Like Southwest, Plaintiff alleges that the Union retaliated against her for exercising her First and Fifth Amendment rights. Plaintiff alleges that the Union is a "government actor[ ], acting under color of federal law, because the RLA confers to Local 556, by federal authority, the power to act as the exclusive bargaining representative of all Southwest employees." Second Am. Compl. ¶ 103.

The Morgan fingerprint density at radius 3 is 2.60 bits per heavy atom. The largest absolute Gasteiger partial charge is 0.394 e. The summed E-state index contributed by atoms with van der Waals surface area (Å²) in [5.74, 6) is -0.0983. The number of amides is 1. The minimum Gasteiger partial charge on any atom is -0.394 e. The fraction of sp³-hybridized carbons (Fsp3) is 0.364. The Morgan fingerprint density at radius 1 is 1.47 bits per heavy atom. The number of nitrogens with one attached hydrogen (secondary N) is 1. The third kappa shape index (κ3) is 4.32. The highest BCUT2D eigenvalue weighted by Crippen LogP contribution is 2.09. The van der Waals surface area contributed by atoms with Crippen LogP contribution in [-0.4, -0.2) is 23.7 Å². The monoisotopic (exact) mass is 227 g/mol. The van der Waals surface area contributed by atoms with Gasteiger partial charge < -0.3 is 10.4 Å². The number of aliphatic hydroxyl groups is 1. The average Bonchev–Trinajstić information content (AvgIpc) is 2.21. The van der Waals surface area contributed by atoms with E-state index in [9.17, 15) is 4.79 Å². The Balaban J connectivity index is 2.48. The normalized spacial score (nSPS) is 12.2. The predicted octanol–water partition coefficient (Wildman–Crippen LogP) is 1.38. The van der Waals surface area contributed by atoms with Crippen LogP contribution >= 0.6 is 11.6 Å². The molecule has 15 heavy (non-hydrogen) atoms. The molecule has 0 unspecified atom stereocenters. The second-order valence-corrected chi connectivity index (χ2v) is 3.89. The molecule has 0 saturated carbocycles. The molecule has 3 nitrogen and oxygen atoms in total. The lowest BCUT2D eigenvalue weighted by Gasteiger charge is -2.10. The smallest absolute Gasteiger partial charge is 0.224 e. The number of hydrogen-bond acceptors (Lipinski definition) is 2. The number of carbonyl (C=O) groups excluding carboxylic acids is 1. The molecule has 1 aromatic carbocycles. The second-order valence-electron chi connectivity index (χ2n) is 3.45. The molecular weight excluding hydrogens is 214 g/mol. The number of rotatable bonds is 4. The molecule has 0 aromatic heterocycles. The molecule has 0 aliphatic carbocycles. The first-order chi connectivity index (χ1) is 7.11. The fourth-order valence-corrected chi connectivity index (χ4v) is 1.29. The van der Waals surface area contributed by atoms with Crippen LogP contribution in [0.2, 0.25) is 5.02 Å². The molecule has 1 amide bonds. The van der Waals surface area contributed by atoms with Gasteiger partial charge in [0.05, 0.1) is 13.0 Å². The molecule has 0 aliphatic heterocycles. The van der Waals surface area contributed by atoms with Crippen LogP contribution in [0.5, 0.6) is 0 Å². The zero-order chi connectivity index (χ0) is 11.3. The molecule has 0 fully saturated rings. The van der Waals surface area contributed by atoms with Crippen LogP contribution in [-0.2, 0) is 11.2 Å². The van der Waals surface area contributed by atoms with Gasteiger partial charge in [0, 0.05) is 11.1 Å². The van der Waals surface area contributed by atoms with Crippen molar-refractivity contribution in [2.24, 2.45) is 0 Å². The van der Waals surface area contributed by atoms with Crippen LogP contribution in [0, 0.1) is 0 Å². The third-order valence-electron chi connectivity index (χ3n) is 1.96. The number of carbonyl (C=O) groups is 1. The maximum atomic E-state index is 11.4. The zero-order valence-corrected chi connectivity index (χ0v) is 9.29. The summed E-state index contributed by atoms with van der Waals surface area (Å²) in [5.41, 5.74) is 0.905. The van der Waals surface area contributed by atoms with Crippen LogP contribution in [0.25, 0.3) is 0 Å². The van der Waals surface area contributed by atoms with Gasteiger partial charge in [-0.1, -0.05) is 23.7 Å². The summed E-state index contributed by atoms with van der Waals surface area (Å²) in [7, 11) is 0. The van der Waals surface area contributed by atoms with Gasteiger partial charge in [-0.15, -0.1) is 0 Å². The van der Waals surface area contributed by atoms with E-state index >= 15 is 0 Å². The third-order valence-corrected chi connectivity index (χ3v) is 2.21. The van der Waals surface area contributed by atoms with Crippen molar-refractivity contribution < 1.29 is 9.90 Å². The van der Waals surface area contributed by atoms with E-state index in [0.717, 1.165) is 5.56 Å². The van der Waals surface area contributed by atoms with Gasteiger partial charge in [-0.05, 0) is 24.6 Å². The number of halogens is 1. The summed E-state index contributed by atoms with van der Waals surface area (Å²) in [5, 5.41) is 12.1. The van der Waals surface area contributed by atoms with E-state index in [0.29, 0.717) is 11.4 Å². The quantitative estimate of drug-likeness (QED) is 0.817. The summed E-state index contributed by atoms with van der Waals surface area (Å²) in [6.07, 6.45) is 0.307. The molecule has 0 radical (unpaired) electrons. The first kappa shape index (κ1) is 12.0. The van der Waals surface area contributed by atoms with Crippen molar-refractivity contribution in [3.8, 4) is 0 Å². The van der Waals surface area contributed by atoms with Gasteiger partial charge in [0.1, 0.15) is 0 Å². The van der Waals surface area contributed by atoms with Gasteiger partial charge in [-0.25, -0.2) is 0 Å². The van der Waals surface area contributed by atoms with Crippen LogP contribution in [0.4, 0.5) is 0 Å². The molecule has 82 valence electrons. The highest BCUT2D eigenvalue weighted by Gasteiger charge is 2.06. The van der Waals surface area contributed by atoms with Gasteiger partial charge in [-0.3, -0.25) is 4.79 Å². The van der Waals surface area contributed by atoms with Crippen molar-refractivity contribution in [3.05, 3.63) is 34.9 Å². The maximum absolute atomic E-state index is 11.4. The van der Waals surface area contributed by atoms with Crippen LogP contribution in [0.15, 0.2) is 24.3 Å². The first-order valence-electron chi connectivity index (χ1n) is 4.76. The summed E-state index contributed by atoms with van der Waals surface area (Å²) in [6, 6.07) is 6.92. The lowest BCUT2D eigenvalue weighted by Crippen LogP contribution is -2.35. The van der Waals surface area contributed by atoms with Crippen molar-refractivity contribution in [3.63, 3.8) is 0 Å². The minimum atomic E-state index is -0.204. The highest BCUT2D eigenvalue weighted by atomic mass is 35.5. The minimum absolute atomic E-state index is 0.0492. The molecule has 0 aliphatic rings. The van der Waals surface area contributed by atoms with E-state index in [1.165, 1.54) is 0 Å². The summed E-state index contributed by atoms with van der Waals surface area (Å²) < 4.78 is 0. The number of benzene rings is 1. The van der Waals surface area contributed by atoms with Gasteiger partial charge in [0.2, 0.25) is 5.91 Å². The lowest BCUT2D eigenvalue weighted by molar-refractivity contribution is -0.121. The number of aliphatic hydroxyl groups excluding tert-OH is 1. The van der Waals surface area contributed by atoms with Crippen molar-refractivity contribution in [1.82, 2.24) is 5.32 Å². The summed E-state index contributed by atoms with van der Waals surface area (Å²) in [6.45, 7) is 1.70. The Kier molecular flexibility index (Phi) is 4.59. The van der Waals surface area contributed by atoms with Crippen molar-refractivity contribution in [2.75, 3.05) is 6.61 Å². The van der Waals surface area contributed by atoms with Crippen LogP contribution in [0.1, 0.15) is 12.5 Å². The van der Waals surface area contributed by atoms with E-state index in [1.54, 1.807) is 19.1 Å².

The First and Fifth Amendments protect citizens from conduct by the government and state actors, but not from conduct by private actors. See Tarkanian , 488 U.S. at 191, 109 S.Ct. 454 ; S.F. Arts & Athletics, Inc. , 483 U.S. at 543, 107 S.Ct. 2971 ; Rendell-Baker , 457 U.S. at 837, 102 S.Ct. 2764 ; Flagg Brothers, Inc. , 436 U.S. at 156, 98 S.Ct. 1729. Unions are not state actors; they are private actors. Hallinan v. Fraternal Order of Police of Chi. Lodge No. 7 , 570 F.3d 811, 815 (7th Cir. 2009), cert. denied , 558 U.S. 1049, 130 S.Ct. 749, 175 L.Ed.2d 517 (2009) ; see also Garity v. APWU-AFL-CIO , 585 F. App'x 383, 384 (9th Cir. 2014) ("The district court properly dismissed [plaintiff's] federal constitutional claim because the unions are not state actors acting under color of law."); Ciambriello v. Cty. of Nassau , 292 F.3d 307, 323 (2d Cir. 2002) ("Labor unions ... generally are not state actors[.]"); Earl v. Sheriff's Ass'n , Civ. A. No. H-10-0696, 2010 WL 4955328, at *2 (S.D. Tex. Nov. 29, 2010) ("Unions are not state actors."). There does not appear to be binding or even persuasive caselaw standing for the proposition that the RLA "transforms" a union into a state actor. See supra , § II.A.3. Therefore, the Court dismisses with prejudice Plaintiff's retaliation claims based on constitutional violations asserted against the Union.